- Depersonalization Disorder
This disorder makes the individual feel detached from the world and the reality surrounding them. They constantly feel like they're looking in on their life from the outside. They watch themselves going to work, doing the dishes or spending time with their children, but none of these feel real to them. While their physical body is carrying out the actions, emotionally they are detached and removed from the situation. The symptoms can last for a few minutes or longer, and can happen at any time and come back through the course of a lifetime.
Up to 75% of people experience a depersonalization/derealization episode in their lifetimes. Only 2%, however, experience chronic episodes.
Although each type of dissociative disorder has specific symptoms, some general signs and symptoms to watch out for which may be exhibited by someone living with a dissociative disorder are:
- Memory loss and an inability to remember people, places or things that took place;
- Depression, anxiety or other symptoms of a mental health issue
- Feeling disconnected from your physical self, and feeling like you're watching your life from the outside i.e. having an out of body experience;
- Troubles with or lack of a self-identity.
Like many mental health illnesses, the individual who is going through the mental health issue may not realize there is a problem. They may chalk up their symptoms to stress or other things going on in their life or fail to understand that something is wrong. Often, family, friends or loved ones detect the first signs of something being wrong. If this is the case, it is very important that family and loved ones approach the topic of mental health in a sensitive, gentle manner while encouraging the individual to seek help.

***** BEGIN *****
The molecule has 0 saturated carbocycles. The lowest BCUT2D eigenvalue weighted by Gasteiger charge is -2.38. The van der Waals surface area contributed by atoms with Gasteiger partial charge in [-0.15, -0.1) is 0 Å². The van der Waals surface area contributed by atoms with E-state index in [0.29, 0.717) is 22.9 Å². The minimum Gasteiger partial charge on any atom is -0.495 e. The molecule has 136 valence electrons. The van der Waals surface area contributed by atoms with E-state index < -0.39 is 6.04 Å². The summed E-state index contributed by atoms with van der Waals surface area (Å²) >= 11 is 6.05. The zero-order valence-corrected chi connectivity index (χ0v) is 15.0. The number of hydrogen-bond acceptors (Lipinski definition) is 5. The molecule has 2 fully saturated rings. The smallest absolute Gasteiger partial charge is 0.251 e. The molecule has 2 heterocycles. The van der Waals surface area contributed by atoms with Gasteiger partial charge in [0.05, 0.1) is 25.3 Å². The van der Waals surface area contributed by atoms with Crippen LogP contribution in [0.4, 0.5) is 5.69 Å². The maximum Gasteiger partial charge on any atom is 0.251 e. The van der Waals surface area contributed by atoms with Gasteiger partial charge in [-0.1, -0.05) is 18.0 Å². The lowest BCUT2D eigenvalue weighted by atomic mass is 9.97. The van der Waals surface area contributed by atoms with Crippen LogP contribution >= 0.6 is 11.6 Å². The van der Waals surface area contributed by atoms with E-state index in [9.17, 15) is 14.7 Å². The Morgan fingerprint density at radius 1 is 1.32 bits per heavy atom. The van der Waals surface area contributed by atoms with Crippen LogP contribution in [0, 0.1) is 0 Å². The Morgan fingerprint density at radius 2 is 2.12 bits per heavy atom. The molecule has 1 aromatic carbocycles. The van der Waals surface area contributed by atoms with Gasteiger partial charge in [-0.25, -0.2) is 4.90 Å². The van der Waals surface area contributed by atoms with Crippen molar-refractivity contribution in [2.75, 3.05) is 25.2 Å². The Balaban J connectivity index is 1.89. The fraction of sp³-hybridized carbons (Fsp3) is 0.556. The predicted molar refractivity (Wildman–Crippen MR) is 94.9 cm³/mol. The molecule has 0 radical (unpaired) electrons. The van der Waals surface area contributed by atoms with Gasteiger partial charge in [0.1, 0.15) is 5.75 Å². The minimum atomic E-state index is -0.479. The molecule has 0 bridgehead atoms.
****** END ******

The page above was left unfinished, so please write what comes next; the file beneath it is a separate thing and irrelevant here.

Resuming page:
Diagnosis And Treatment
If you're questioning whether you may be experiencing a dissociative disorder but you're unsure of how to approach it or what to base it on, something like an online screening might be a good start. You can then take the results as a discussion point to your family doctor.
Unfortunately, there is no scientific way of diagnosing dissociation, and no blood tests, x-rays, or screenings can determine or confirm a diagnosis. The doctor you see will make their diagnosis of dissociative disorder based on the symptoms you are experiencing, along with your family and personal history. Physical tests like blood tests or an MRI will be carried out in order to make sure some other factor like a brain tumor or burst blood vessel is not at play. Once your physical health is ruled out, the doctor will likely refer you to a mental health specialist. They will then conduct a complete evaluation and focus on your emotional and psychological health.
Once a diagnosis has been made identifying what type of dissociative disorder (if any) is present, together you and your doctor can look at treatment options and plans. Treating and managing dissociative disorders involves psychotherapy like CBT, cognitive-behavioral therapy, and DBT, dialectical behavioral therapy, as well as medications like anti-depressants. A combination of both may be used depending on the circumstance and the patient. Unfortunately, while there is no way to permanently cure a dissociative disorder, treatment and commitment to your treatment plan can help you manage the symptoms and make you feel better.
So why is it so important to get help? You may feel that aside from a few minor interruptions in your life when you experience an episode of dissociation, your life is fine, so why bother getting help? The reality is even if you feel great most of the time if you are living with a dissociative disorder, without treatment your symptoms may worsen, and complications may arise affecting your personal, social, and professional life.